“I don't think Searchlights is an overtly political album. It's about friendship, growing up and feeling all the horrible and wonderful parts of life. I also think that how you process and experience your life, how you treat your loved ones, and how you get through hard times and joyful ones are political decisions, decisions about what kind of person you want to be in the world. And I think that we're a political band as a whole package even if we're not always writing ‘issue’ songs, which is what most people think of when they think of political music.
“The way we are in our personal lives, or the things we say from stage, or the kinds of shows we play are all part of the picture as much as the lyrics of our songs, so it doesn't feel like a contradiction to me; it feels like an integration of all parts of who we are as people and as musicians.”
Apparently I’m still not satisfied, so I ask about “The Fortress,” the seventh song on Searchlights. Is that a reference to Palestine I hear there when Louisa sings that “nothing will survive its walls”? Once again, Elijah gives me the answer I wasn’t expecting, yet is still somehow right-on:
“While we do proudly talk about being Jews who support Palestinian liberation, I'm sorry to say you might be reading into it. ‘The Fortress’ is about isolation and building walls around yourself because you feel like you can't trust people and have to protect yourself, and then being left with the feeling of being alone in the fortress you've built.”
I love this job--especially when I’m proven wrong in a manner such as this. That barrier--or wall if you will--between the personal and political is easily one of the most pernicious obstacles keeping folks on both sides of the aisle from enjoying good music and putting it in context. If there’s anything we’ve learned over the past four weeks of Occupy Wall Street, it’s that politics isn’t just something to be done every two to four years, but something that holds sway over just about every aspect of our lives. How many of us have allowed the weight of a profoundly unjust world to cut us off from our love? How many of us have found ourselves crying tears of relief when the subtlest or most obvious of events finally breaks down that alienation? How can one deny that feeling human in that most inhuman of times isn’t a political act?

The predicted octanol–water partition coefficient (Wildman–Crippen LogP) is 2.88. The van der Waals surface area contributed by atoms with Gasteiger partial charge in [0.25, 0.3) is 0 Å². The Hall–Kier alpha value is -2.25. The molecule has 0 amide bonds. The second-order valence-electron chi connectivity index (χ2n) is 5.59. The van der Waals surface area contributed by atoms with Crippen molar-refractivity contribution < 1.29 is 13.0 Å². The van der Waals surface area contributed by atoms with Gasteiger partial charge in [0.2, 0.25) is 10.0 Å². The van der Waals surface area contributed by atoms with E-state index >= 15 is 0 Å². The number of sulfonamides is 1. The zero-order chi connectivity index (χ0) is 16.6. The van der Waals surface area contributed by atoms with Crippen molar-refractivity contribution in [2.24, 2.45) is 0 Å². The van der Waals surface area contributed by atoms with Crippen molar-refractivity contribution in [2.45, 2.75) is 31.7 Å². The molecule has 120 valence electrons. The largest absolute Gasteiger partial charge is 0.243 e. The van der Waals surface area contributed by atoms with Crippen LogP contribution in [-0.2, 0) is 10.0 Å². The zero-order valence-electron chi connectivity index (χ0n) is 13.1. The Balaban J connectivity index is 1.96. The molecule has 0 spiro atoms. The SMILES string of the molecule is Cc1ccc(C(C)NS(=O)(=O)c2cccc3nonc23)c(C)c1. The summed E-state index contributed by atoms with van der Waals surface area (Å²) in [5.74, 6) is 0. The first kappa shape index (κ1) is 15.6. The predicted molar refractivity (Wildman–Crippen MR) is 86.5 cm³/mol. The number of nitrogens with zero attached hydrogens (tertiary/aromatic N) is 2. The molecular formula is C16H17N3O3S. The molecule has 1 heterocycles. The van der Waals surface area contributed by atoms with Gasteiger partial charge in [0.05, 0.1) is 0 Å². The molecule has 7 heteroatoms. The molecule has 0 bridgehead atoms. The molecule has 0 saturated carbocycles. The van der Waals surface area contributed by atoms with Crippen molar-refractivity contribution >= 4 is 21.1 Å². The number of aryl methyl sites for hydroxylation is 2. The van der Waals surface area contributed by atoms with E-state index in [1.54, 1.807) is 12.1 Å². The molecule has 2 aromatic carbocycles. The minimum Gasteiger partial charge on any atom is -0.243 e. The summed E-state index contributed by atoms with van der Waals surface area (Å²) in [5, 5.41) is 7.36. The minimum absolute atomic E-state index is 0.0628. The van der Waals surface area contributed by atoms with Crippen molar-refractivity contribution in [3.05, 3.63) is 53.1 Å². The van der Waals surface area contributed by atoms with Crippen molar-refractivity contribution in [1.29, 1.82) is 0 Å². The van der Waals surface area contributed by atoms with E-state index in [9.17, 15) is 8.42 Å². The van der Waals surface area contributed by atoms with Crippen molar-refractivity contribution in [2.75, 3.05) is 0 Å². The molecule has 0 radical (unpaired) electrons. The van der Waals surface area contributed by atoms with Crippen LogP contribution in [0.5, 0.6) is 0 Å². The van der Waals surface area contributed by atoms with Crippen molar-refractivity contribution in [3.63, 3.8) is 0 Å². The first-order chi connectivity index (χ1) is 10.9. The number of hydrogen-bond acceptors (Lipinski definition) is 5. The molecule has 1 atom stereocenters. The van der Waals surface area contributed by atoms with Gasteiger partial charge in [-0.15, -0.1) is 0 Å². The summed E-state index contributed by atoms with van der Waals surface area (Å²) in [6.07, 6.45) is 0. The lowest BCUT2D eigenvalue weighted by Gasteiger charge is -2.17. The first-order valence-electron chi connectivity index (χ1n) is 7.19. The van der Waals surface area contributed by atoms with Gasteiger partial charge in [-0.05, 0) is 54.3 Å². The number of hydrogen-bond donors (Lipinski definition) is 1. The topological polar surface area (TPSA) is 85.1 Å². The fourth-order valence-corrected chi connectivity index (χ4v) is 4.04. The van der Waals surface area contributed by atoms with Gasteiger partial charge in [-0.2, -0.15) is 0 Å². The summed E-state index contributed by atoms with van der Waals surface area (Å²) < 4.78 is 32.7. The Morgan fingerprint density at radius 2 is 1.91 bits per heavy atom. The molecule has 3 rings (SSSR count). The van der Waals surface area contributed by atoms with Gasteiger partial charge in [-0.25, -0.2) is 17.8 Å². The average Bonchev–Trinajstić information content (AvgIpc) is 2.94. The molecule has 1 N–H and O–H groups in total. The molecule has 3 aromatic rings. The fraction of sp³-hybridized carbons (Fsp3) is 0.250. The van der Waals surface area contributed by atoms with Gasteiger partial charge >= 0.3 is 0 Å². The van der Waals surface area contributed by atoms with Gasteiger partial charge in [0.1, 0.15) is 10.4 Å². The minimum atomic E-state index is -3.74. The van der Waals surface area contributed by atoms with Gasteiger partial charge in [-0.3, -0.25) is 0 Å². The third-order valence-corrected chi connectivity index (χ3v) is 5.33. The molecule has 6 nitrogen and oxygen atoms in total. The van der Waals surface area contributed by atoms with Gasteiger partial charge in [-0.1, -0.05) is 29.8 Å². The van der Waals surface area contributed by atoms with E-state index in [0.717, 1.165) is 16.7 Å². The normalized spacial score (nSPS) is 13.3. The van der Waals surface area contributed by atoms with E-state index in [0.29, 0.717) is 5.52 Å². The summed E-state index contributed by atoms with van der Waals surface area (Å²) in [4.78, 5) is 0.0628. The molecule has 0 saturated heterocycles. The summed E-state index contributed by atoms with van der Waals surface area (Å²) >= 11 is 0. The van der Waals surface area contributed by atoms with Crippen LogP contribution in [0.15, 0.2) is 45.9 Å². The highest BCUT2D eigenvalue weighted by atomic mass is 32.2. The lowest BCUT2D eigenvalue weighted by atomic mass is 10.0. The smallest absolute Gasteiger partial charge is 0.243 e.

And certainly, the Shondes’ ironclad concern with every individual’s right to feel human is undeniable. This past summer saw some in the band’s hometown of New York City attempt to bargain one people’s humanity in exchange for another’s after Queers Against Israeli Apartheid marched in the Pride Parade. Racist, insensitive cries about Arab homophobia choked the debate.
The Shondes didn’t cave. During our interview, Elijah is glad I mention this whole debacle. “It's upsetting to me that this Islamaphobia and anti-Arab racism comes out in queer communities in that way,” he says. “Of course there is homophobia in Muslim communities just like there is everywhere, but I think it's clear that's not an excuse for apartheid. You think Palestinian queer people support Israel just because they may experience homophobia in their communities? That's absurd. We can fight for justice in Palestine and also support Palestinian queers who are doing incredibly important work in their communities just like we continue to do it in ours.”
Haters will no doubt scoff at such a notion, but it seems apparent that this kind of integrity, this kind of unbending principle, makes Searchlights’ content pop so much more brightly. These ten tracks remind you that there’s always something at the other end of a struggle, and, as Louisa reminds us in the closing track, we all have the to believe that “the world will be bright again.” For what it’s worth, this writer believes there’ll be more artists like the Shondes in this brighter world.
Alexander Billet, a music journalist and activist living in Chicago, runs the website Rebel Frequencies (http://rebelfrequencies.blogspot.com) and can be reached at email@example.com.